NiTRO Creative Matters

Perspectives on creative arts in higher education

OLT Demise Severe But Not Fatal

By Professor Margaret Gardner AO — The Australian Government’s Federal Budget announcement in May was confirmation that funding for the Office for Learning and Teaching would be discontinued after this year. The news, though not unexpected, represented a blow to funding for teaching and learning scholarship in Australia.

The impact will be particularly acute for the creative arts. Australia’s universities can continue to count on research funding to support many areas of scholarship. But for a host of reasons the ARC’s record for funding and advancing creative disciplines is not high relative to other fields. With no funding for innovation in learning and teaching, the creative arts will be the poorer.

Since 2010, the Office for Learning and Teaching (OLT) has provided, by my calculations, at least nineteen grants that were directly relevant to creative arts disciplines. These projects spanned topics as diverse as improving transparency and clarity about the process of examination of doctoral degrees; developing strategies and resources to optimise pedagogy for instrumental and vocal teachers in tertiary music conservatoires; and exploring how service learning with Indigenous communities can enhance Indigenous content in performing arts curricula.

With no funding for innovation in learning and teaching, the creative arts will be the poorer.

Each of these projects have contributed to national innovations in the quality of learning and teaching, not only in the creative arts, but across higher education.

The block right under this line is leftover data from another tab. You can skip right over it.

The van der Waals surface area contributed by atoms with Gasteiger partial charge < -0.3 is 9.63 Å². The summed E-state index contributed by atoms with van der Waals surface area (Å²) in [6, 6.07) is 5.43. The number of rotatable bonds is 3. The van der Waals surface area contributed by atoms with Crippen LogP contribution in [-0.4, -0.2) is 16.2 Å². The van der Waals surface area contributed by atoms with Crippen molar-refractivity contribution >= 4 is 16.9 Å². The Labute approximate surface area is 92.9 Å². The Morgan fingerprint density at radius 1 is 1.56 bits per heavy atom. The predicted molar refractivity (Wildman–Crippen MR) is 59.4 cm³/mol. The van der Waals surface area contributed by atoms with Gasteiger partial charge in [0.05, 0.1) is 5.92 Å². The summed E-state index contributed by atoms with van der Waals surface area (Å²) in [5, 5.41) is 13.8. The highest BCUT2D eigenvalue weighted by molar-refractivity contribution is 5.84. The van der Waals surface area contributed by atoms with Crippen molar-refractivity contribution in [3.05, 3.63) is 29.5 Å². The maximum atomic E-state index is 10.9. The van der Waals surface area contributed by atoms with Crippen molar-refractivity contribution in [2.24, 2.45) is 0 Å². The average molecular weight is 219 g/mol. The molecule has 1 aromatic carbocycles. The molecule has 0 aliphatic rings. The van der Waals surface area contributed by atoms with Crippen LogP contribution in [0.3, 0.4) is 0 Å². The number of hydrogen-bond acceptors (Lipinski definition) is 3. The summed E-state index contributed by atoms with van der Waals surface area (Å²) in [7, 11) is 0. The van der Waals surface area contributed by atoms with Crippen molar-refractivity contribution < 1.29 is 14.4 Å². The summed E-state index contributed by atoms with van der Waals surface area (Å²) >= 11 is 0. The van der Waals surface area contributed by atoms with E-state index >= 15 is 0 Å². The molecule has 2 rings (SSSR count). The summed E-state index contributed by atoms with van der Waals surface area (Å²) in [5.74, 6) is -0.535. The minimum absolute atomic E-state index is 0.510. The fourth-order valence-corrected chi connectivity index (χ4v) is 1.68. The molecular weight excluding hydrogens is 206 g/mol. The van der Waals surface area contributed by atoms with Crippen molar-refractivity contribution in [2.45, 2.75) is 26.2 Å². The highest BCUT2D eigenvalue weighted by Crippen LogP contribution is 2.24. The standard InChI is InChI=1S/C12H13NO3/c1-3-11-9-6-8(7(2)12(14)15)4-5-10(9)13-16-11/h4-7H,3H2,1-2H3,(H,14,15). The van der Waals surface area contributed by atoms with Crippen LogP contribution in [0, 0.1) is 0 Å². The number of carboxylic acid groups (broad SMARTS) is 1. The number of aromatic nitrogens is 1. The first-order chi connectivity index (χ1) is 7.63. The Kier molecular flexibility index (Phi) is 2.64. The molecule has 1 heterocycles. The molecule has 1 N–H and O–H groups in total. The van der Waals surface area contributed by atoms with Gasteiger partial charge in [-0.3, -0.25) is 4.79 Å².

The impact of the OLT’s demise, while severe, will not be fatal. University academics teach out of love for their subject and passion for their calling; no academic wants to teach bad classes. Teachers in the creative arts will continue to dedicate time and energy to improve the learning environment of their students and do their utmost to ensure career success when they graduate.

But the environment will be that much harder, and support for innovation and performance in education within their disciplines will be diminished.

While the OLT is gone, its legacy continues. At its heart, the OLT’s raison d’etre was to foster collaboration and engagement between teaching and learning scholars. Evaluation processes for fellowships and grants always aimed to ensure that innovations in learning and teaching were shared across many institutions, courses and classes.

A significant community now exists of scholars who have been supported by OLT, whether it be in the form of a fellowship, a grant or a teaching award. Various discipline based networks as well as state and national networks have also emerged from OLT funding, each of them dedicated to sharing the outcomes of grant projects and to embedding best learning and teaching practice in higher education.

One of these groups, the Creative Arts Learning and Teaching Network (CALTN), provided a invaluable forum for the creative arts academic community. It also provided the catalyst for the formation of the first, formal peak body for the heads of creative arts education – the Australian Council of Deans and Directors of Creative Arts.

Through their participation in this network there is a positive and lasting influence and impact on higher education practice in Australia.

With the demise of the OLT, the role of organisations such as the DDCA will be more important than ever.

Professor Margaret Gardner AO is President and Vice Chancellor of Monash University.

More from this issue

More from this issue

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